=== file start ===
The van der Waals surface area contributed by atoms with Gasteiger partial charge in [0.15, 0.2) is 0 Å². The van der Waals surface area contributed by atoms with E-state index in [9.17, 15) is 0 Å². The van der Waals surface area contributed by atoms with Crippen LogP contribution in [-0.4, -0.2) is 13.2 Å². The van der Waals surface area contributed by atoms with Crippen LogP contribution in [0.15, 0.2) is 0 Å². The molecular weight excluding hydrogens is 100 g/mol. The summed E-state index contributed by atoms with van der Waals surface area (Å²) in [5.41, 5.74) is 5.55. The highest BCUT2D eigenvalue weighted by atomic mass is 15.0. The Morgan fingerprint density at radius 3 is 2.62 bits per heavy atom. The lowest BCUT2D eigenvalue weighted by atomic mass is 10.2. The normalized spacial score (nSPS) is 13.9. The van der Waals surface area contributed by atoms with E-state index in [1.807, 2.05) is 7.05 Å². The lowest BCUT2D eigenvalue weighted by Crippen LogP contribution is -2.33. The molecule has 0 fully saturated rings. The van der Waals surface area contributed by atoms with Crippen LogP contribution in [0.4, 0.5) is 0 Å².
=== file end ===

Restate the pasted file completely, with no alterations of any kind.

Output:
The van der Waals surface area contributed by atoms with Gasteiger partial charge in [0.15, 0.2) is 0 Å². The van der Waals surface area contributed by atoms with E-state index in [9.17, 15) is 0 Å². The van der Waals surface area contributed by atoms with Crippen LogP contribution in [-0.4, -0.2) is 13.2 Å². The van der Waals surface area contributed by atoms with Crippen LogP contribution in [0.15, 0.2) is 0 Å². The molecular weight excluding hydrogens is 100 g/mol. The summed E-state index contributed by atoms with van der Waals surface area (Å²) in [5.41, 5.74) is 5.55. The highest BCUT2D eigenvalue weighted by atomic mass is 15.0. The Morgan fingerprint density at radius 3 is 2.62 bits per heavy atom. The lowest BCUT2D eigenvalue weighted by atomic mass is 10.2. The normalized spacial score (nSPS) is 13.9. The van der Waals surface area contributed by atoms with E-state index in [1.807, 2.05) is 7.05 Å². The lowest BCUT2D eigenvalue weighted by Crippen LogP contribution is -2.33. The molecule has 0 fully saturated rings. The van der Waals surface area contributed by atoms with Crippen LogP contribution in [0.4, 0.5) is 0 Å².